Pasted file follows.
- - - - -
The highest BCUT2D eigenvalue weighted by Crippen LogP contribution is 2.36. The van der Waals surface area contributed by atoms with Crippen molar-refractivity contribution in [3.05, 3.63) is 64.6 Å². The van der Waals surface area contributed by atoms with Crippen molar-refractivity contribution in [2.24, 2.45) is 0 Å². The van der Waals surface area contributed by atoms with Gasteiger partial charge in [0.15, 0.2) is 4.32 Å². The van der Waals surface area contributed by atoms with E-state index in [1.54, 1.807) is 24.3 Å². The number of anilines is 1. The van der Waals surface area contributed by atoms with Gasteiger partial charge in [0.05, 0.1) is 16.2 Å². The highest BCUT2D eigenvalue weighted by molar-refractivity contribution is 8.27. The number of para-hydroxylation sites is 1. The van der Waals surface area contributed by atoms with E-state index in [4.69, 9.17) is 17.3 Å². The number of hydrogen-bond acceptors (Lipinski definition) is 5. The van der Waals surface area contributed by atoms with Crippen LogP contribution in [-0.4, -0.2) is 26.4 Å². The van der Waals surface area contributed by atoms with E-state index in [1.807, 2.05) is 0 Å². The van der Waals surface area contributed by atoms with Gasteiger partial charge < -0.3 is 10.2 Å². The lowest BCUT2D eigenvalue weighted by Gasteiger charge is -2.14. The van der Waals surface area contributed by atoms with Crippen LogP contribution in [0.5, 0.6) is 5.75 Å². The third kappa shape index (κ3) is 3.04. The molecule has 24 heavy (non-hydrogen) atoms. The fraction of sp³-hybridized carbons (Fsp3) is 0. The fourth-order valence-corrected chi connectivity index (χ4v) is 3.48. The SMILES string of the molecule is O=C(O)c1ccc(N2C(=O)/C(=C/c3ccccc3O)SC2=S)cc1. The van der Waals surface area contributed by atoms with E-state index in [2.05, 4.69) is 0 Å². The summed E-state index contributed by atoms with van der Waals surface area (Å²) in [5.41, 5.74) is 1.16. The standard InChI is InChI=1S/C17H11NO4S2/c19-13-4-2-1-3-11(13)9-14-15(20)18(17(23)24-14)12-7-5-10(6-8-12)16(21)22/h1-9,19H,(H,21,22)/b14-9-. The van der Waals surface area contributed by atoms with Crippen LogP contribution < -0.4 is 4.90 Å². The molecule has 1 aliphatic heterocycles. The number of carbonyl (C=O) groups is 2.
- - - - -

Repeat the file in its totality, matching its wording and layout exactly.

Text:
The highest BCUT2D eigenvalue weighted by Crippen LogP contribution is 2.36. The van der Waals surface area contributed by atoms with Crippen molar-refractivity contribution in [3.05, 3.63) is 64.6 Å². The van der Waals surface area contributed by atoms with Crippen molar-refractivity contribution in [2.24, 2.45) is 0 Å². The van der Waals surface area contributed by atoms with Gasteiger partial charge in [0.15, 0.2) is 4.32 Å². The van der Waals surface area contributed by atoms with E-state index in [1.54, 1.807) is 24.3 Å². The number of anilines is 1. The van der Waals surface area contributed by atoms with Gasteiger partial charge in [0.05, 0.1) is 16.2 Å². The highest BCUT2D eigenvalue weighted by molar-refractivity contribution is 8.27. The number of para-hydroxylation sites is 1. The van der Waals surface area contributed by atoms with E-state index in [4.69, 9.17) is 17.3 Å². The number of hydrogen-bond acceptors (Lipinski definition) is 5. The van der Waals surface area contributed by atoms with Crippen LogP contribution in [-0.4, -0.2) is 26.4 Å². The van der Waals surface area contributed by atoms with E-state index in [1.807, 2.05) is 0 Å². The van der Waals surface area contributed by atoms with Gasteiger partial charge < -0.3 is 10.2 Å². The lowest BCUT2D eigenvalue weighted by Gasteiger charge is -2.14. The van der Waals surface area contributed by atoms with Crippen LogP contribution in [0.5, 0.6) is 5.75 Å². The third kappa shape index (κ3) is 3.04. The molecule has 24 heavy (non-hydrogen) atoms. The fraction of sp³-hybridized carbons (Fsp3) is 0. The fourth-order valence-corrected chi connectivity index (χ4v) is 3.48. The SMILES string of the molecule is O=C(O)c1ccc(N2C(=O)/C(=C/c3ccccc3O)SC2=S)cc1. The van der Waals surface area contributed by atoms with E-state index in [2.05, 4.69) is 0 Å². The summed E-state index contributed by atoms with van der Waals surface area (Å²) in [5.41, 5.74) is 1.16. The standard InChI is InChI=1S/C17H11NO4S2/c19-13-4-2-1-3-11(13)9-14-15(20)18(17(23)24-14)12-7-5-10(6-8-12)16(21)22/h1-9,19H,(H,21,22)/b14-9-. The van der Waals surface area contributed by atoms with Crippen LogP contribution < -0.4 is 4.90 Å². The molecule has 1 aliphatic heterocycles. The number of carbonyl (C=O) groups is 2.